Even most fearful memories get erased over time: study

June 22nd, 2009 - 11:38 am ICT by IANS  

Toronto, June 22 (IANS) Debunking the traditional view that memories are difficult to erase, a new study shows that even our most fearful memories get erased over time.
Researchers at Montreal-based McGill University have discovered molecular mechanisms that regulate how a human brain recalls, restores and even changes old memories.

This process, called memory re-consolidation, provides clues into how memory works, said a university statement Sunday.

The researchers also identified brain mechanisms that determine whether a memory will or will not undergo re-consolidation.

Led by Professor Karim Nader, the researchers found that even our most fearful memories, which initially don’t undergo re-consolidation, get unwired over time.

“The old theory is that once a memory is wired in your brain, it stays that way. But our discovery shows that once you remember something, it doesn’t stay wired in your brain, it becomes unwired and needs to be restored again - re-consolidation,” said Nader who has previously proved that fearful memories (in experiments on rats) can be chemically erased.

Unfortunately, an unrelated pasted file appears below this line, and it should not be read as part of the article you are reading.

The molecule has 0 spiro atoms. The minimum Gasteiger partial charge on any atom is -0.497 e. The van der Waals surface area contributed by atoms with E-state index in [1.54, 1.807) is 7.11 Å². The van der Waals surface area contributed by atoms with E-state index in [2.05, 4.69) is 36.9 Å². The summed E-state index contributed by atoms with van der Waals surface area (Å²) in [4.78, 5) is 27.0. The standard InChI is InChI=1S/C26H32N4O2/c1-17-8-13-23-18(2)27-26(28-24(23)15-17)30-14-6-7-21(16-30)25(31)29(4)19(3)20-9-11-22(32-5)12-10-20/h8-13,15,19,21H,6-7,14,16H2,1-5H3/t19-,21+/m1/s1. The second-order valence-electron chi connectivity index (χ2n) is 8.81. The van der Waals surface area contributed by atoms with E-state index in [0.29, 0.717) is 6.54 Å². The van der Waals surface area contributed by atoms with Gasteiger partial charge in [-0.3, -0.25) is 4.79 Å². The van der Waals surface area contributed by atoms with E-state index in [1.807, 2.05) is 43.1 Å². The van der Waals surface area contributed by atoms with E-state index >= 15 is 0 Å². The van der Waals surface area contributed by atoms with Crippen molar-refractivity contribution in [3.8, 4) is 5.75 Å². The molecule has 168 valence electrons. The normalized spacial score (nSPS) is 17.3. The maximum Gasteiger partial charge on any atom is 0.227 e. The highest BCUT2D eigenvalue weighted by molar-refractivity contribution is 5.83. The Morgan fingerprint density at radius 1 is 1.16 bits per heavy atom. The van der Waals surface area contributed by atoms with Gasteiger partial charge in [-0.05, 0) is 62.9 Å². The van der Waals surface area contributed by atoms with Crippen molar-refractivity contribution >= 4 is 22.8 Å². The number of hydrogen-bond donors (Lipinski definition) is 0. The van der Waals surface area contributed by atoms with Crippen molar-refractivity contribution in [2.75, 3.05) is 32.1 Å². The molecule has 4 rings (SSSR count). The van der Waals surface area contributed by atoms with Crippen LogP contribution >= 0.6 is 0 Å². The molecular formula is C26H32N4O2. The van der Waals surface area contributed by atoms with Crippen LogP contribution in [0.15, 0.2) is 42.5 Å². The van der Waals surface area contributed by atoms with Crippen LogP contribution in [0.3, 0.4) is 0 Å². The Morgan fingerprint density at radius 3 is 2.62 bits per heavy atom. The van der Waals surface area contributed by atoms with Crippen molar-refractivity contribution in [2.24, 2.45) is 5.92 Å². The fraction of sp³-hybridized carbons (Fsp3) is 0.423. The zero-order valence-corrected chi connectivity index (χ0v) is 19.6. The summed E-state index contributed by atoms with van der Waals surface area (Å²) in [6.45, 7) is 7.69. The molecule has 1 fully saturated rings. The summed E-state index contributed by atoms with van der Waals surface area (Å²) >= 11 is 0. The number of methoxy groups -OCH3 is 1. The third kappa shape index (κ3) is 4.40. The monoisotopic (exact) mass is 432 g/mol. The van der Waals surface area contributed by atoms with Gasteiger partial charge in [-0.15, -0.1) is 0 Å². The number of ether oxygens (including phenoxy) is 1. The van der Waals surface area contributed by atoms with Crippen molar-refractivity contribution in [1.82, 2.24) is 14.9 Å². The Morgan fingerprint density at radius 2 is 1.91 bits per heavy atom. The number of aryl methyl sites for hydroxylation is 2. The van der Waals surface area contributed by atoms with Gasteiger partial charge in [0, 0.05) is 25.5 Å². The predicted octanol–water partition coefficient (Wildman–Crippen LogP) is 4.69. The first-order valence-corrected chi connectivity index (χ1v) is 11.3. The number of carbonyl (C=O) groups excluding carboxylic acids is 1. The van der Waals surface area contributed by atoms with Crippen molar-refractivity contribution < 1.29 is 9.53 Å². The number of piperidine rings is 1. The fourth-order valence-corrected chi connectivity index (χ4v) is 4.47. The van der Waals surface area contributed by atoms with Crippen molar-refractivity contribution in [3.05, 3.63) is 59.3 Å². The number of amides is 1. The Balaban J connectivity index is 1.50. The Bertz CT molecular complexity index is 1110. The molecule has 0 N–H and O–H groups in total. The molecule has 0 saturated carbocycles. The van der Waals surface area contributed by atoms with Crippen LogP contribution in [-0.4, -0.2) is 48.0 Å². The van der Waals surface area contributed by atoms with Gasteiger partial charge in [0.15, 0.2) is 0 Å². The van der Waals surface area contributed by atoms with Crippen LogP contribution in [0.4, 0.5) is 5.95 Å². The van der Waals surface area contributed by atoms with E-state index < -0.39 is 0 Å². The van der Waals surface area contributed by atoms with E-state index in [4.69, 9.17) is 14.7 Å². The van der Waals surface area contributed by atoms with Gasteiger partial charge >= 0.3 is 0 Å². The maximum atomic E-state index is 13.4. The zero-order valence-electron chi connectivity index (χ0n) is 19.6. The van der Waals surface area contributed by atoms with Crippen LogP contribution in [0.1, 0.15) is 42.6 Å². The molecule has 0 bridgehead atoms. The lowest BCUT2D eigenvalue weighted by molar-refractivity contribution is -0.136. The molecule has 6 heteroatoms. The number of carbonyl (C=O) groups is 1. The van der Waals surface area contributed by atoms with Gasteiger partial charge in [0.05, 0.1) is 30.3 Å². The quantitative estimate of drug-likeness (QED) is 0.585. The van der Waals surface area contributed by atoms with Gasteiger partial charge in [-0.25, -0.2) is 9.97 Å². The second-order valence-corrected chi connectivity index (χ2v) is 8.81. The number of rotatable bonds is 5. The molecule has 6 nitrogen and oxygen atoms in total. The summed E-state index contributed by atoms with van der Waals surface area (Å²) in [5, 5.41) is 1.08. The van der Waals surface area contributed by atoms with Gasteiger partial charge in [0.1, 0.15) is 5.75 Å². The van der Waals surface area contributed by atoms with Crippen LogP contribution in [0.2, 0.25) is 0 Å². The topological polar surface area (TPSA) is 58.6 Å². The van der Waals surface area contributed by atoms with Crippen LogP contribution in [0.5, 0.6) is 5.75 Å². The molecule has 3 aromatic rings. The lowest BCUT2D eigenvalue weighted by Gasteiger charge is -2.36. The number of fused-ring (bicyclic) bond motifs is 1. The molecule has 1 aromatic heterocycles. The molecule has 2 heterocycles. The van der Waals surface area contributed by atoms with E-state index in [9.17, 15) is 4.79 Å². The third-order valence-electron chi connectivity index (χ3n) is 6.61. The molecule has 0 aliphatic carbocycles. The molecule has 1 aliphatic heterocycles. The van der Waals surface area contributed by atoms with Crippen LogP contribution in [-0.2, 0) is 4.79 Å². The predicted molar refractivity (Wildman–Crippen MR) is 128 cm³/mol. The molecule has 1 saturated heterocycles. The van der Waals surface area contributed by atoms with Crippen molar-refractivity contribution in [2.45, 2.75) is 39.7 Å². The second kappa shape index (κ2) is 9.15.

The latest research sheds light on the molecular basis by which the brain controls which memories do and do not undergo re-consolidation.

Nader said: “These findings are very exciting because we have always known that not every memory undergoes re-consolidation. But there was nothing known about the mechanisms that determine when a memory does or does not undergo re-consolidation.

“These findings suggest a neurobiological principle that controls this process. Understanding these mechanisms is crucial because they tell us what has to happen on a neurobiological level in order to turn re-consolidation on and off.

“This is clinically important because in the clinic we want to be able to turn re-consolidation on and off if possible.”

The re-consolidation therapy involves administering a common blood pressure drug, Propranolol, as a traumatic event is recounted. Propranolol partially blocks the re-consolidation of the fear associated with the memory.

The study was published Sunday in the journal Nature Neuroscience.

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